The team avoided an arbitration hearing with Chad Qualls, agreeing to a deal worth $2.535m for the man anointed as Opening Day closer in 2009. That's a nice increase over the $1.31m he received in 2008, but it is certainly cheaper than the numbers being bandied around for the man he replaces, Brandon Lyon. Admittedly, the two-year $9m figure comes from Lyon's agent, and it seems high for a man who was unceremoniously dumped from the closer's spot in Arizona, and has a career ERA+ after eight seasons of 104. However, Jeremy Affeldt (career ERA+ 105) got a two-year, $8m deal, and Kyle Farnsworth (career ERA+ 98) a two-year $9.25m contract, so Lyon may be in line for something similar.
That leaves the last man to come to an agreement, first-baseman - or is he an outfielder these days? - Conor Jackson. The difference in figures is $1.2m - Jackson wants $3.65m, the Diamondbacks are offering $2.4m. Negotiation can continue right up until the hearings, which take place next month. At least they'll be in Phoenix, so no-one will have to travel very far, should the need arise. Nick Piecoro reports, "Both sides appear to be monitoring other similar, first-year arbitration players." Levski came up with a good list over on DBBP, providing the numbers for similar players - 1B/OF in their first year of arb I will shamelessly steal the data, and format it up nicely. :-) I will, however, also lob in the players' 2008 OPS+ number. All salary figures are in millions, of course, with the list sorted by descending player valuation.
To me, it's surprising how little difference there is in the figures submitted by either the player or the team, despite the wide difference in performance. The Cardinals value Ludwick at the same amount as the Braves do Francoeur, despite the gulf in 2008 output. Overall, the chart seems to suggest Jackson is being undervalued, with the lowest team bid, despite production better than most of his compatriots. Of course, there are other factors - such as defense - to be taken into account, but if I was presiding over the case, personally, I'd be leaning towards Jackson's number [the arbitrator can only choose one figure or the other, there's no 'splitting of the difference' allowed]
Add Randy Wolf to the expanding list of pitchers who have apparently turned down the opportunity to play for Arizona. No details as yet of what our offer entailed, but the story does say our offer to Jon Garland was for one guaranteed season and a couple of offer years. Given Wolf has apparently already "turned down a three-year, $28.5 million offer," I'm not quite sure how Arizona was expecting to compete. On to the next pitcher, I guess: Braden Looper? I do have to wonder what the point is here; it's unquestionably frustrating for us fans and, frankly, embarrassing for the franchise to be spurned by a mediocre (career ERA+ 101) pitcher like Wolf . For the $4-5m we are supposed to have, it's hard to see how we'll get a pitcher significantly better than the replacement ones, which we can pull up from Tucson for league minimum. Maybe we'll get the pitching equivalent of sympathy sex.
Eight Diamondbacks were listed on the provisional rosters for the World Baseball Classic, led as expected, by two on the Australian roster, in the shape of Trent Oeltjen and Travis Blackley, and ex-Dback/expat Brit Phil Stockman. Among other teams, Gerardo Parra is on the Venezuelan list, prospect Agustin Murillo joins Augie Ojeda for Mexico, while Felipe Lopez (Puerto Rico) and Tony Peña (Dominican Rep) are also listed. Perhaps the biggest surprise was that Chad Qualls is on the roster for Team USA. It's shaping up as a monstrous bullpen, with four pitchers (Fuentes, Nathan, Ryan and Sherrill) who got 30+ saves last season, then filled out - literally! - with the likes of Broxton. These rosters will be pared down from 45 to 28, so inclusion at this point is a bit like still being with the team midway through Spring Training: it doesn't guarantee you'll go to the big show.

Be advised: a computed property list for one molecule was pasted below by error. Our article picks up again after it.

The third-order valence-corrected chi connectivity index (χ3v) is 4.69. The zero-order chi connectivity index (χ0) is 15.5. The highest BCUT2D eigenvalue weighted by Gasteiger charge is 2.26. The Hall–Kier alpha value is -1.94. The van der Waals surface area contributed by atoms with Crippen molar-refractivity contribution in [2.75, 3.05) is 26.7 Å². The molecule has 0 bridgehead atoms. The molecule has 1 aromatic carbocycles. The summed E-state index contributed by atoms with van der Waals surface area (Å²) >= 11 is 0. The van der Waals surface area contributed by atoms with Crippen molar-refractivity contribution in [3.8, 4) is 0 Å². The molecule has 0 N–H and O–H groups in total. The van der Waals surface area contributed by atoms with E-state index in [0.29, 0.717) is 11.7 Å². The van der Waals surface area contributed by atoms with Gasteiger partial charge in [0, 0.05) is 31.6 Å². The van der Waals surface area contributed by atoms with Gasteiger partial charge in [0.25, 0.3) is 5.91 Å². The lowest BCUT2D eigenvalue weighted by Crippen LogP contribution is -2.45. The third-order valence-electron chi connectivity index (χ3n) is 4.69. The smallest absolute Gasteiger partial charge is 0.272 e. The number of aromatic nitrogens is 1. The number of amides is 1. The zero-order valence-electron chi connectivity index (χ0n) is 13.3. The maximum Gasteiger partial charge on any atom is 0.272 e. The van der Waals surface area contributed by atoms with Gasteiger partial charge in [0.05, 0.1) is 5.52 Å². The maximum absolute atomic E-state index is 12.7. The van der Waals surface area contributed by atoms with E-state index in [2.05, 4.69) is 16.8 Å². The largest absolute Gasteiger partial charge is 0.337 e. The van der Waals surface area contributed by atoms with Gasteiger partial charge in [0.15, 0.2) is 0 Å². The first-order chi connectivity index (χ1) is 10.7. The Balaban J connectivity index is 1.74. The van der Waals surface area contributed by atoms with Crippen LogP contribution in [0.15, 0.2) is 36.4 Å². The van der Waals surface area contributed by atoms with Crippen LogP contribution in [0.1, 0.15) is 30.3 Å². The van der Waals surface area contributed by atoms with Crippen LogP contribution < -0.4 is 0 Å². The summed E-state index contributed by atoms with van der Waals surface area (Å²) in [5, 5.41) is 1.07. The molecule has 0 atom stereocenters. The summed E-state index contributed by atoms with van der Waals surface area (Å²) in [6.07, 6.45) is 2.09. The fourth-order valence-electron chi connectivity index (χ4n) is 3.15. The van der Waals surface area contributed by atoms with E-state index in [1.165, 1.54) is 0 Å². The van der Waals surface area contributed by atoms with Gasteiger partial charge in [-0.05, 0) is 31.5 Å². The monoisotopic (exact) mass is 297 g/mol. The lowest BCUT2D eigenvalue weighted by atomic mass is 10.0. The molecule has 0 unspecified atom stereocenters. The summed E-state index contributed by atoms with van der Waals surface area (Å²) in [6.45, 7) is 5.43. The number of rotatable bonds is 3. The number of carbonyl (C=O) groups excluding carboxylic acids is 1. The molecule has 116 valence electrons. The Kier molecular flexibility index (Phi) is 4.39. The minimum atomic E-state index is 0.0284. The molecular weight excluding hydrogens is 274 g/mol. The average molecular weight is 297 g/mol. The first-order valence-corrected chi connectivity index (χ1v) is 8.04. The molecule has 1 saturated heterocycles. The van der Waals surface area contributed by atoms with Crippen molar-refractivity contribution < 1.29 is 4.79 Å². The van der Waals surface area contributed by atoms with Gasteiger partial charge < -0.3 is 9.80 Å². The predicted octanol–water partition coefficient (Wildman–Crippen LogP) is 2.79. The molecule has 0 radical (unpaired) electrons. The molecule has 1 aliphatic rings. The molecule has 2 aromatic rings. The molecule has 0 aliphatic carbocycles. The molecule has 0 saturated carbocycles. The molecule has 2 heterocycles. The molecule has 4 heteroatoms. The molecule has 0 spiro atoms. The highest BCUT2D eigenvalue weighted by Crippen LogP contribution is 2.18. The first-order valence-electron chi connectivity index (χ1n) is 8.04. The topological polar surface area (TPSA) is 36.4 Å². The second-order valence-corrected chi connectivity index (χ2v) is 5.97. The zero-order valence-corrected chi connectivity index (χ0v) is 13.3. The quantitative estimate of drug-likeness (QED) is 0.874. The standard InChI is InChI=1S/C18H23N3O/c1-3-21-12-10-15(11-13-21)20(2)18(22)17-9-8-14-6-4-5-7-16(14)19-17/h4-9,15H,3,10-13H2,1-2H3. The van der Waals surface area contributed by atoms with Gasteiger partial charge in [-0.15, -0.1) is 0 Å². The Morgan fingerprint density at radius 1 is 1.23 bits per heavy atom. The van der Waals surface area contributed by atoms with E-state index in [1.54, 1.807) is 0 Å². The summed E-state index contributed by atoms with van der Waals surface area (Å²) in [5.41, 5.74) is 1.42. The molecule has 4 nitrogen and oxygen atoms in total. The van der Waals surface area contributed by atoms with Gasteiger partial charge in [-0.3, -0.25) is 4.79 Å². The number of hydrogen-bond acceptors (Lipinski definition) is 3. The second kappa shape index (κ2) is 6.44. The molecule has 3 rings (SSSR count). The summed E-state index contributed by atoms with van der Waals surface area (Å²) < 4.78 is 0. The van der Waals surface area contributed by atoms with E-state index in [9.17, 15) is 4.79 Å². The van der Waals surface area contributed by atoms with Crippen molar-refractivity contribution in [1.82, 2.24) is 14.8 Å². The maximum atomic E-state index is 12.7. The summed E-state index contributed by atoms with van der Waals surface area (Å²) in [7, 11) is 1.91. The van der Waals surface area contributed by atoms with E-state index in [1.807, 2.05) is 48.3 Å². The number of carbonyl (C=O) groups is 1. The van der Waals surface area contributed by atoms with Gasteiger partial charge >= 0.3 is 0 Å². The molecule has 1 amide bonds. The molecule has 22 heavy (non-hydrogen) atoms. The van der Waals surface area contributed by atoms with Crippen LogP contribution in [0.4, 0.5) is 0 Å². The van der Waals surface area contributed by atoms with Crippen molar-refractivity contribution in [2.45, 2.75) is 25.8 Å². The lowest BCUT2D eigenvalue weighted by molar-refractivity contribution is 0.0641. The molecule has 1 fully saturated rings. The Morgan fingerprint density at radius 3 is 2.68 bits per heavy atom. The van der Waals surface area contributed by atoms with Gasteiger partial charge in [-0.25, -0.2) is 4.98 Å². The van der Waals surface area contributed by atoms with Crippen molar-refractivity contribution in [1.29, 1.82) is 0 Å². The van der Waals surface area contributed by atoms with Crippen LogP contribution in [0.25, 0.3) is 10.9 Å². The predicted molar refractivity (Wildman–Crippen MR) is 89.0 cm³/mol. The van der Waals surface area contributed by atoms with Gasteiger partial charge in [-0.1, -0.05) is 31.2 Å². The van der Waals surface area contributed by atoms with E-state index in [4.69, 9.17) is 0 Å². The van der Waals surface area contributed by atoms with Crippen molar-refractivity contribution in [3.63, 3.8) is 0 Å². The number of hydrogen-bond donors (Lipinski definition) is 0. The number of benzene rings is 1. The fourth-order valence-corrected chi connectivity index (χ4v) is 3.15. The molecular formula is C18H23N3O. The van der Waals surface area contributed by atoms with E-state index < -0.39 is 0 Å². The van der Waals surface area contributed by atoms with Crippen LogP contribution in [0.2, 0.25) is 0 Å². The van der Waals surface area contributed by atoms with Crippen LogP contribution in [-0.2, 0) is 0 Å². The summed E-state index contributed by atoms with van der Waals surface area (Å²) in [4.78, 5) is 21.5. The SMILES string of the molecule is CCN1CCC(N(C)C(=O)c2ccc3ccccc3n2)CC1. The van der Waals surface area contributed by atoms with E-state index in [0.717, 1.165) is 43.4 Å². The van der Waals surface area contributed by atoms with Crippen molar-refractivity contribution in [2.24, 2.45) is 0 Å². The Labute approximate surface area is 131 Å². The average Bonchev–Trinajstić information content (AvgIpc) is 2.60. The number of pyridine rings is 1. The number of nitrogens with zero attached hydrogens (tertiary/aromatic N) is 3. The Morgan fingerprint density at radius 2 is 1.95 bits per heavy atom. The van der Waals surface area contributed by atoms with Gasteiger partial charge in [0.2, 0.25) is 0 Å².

I must confess, it's harder for me to get excited about the WBC this time, with Arizona being passed over entirely for any of the games. I really enjoyed it in 2006 - I'll treasure, in particular, seeing the South Africans nearly pull off a stunning upset, leading Canada after eight innings at Scottsdale Stadium. They've got a phenomenally young team, with five on the provisional roster born in the nineties - Hein Robb won't even turn seventeen until after the tournament is over. I also note, with a smirk, that Andruw Jones couldn't even make the Dutch 45-man roster this time, with the likes of Dirk Van Klooster and Kalian Sams preferred in the outfield to the Dodgers' twenty-two million dollar man. The MLB Network are showing a lot of games, so I'll probably take in a few of those.
Want a job with the Diamondbacks? And, no, I don't mean inhabiting the D.Baxter costume - though one imagines they will be interviewing for that position too, the previous incumbent having been canned for extreme DUI. That certainly explains his habitually-wobbly gait as he staggered along the dugout, fresh from another session of drinking to forget. No, the position I mean is that of an intern for the Diamondbacks. There are various positions now open, in corporate partnerships, community affairs, communications and marketing. It's certainly a great way to get your foot in the door, if you are interested in making your career in the sport. Should you doubt that, you might be interested to learn that Josh Byrnes started off as an intern with the Cleveland Indians in 1994. Eleven years later, he became the Arizona GM. More information on the available openings can be found here.